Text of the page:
Rabbi Marc Gellman writes about religion for Newsday.
At this time of year, I love to watch TV shows about the Bible, and a recent program sparked some questions. The Old Testament contains many prophesies that God will send a Messiah. Christians believe the Messiah has already come, while those of the Jewish faith are still waiting. For Jews, what will reveal the Messiah's arrival? And do you think the Messiah will be accepted as such?
-- D., via email
I'm glad your question is about how we'll recognize the Messiah in the future, not why the Jewish people didn't recognize Christ as the Messiah in the past. If a new Messiah appeared on Earth, it would indeed be a challenge for the Jewish people to recognize him (or her).
Rabbinic writings over the centuries did develop a list of criteria for messiahship, which includes gathering into Israel all the Jews living in the diaspora, fighting a decisive and victorious battle against the forces of evil, resurrecting the dead, and ending all violence in the natural world (the lion will lie down with the lamb, Isaiah 11:6.) It's hard to believe that if somebody did all that, that he or she would still be doubted.
However, the capacity for cynicism and disbelief runs deep, so I'm forced to admit that some people would never recognize the new (or the returned) Messiah, no matter how many miracles he or she performed.
There's an old Jewish commentary (midrash) on the miracle of the parting of the Red Sea.The question that prompted the commentary was: Why did the people who had just seen the greatest miracle ever performed rebel against Moses so soon after crossing the sea? The answer given: Some people didn't see the miracle because they didn't look up, so all they saw was mud. I think there are mud walkers in every age.
These are the people who want proof, and then when they see a sign or a proof, they deny it or want another proof. They take from faith the decision to believe and turn faith into just another empirical or scientific claim. Reason can bolster faith, but it cannot replace faith.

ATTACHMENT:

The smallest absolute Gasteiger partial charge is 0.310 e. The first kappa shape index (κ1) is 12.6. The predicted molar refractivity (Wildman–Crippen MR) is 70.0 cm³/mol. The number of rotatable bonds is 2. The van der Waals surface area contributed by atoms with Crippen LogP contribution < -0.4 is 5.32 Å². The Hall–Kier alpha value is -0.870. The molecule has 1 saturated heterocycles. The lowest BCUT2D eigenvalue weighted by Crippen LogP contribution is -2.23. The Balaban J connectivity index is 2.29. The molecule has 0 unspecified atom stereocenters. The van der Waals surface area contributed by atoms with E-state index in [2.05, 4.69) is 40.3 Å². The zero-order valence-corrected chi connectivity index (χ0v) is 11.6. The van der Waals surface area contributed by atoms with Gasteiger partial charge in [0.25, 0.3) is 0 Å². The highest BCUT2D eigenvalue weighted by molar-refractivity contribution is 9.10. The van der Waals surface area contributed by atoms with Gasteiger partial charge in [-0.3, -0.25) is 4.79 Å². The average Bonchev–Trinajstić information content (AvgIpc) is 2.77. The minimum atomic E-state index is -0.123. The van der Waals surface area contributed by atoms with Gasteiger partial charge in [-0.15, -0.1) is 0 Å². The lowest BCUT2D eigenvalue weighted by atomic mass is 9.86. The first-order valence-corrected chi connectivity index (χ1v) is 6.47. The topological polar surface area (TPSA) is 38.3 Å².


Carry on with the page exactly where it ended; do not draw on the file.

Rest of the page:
Just as not every Jew saw the miracle at the Red Sea, so not everyone, even in Jesus' inner circle, recognized the full dimensions of the miracle at the tomb of Joseph of Arimathea.
I give to beggars. I give to all of them, even the ones I suspect are conning me. I do this and encourage all my students to do this because there's also a Jewish legend that when the Messiah comes, he will appear on Earth as a leper at the gates of Rome, and will only announce himself when someone passing by stops and offers to change his bandages.
I don't pass many lepers in my daily travels, but I believe the Messiah will appear as a beggar and only announce himself when someone pauses and shares their material blessings with him. My children asked me once why I gave money to a beggar and I told them, "He might have been the Messiah and I didn't want to be the one who kept him from saving the world." They never asked me again.
There's another Jewish legend that says when the Messiah comes, he'll be riding a white donkey over the hills to the north of the city of Safed in Galilee. He'll be led by the prophet Elijah. May that happen, and when it happens, may we see it not with our mud-stained eyes, but with our pure and believing souls.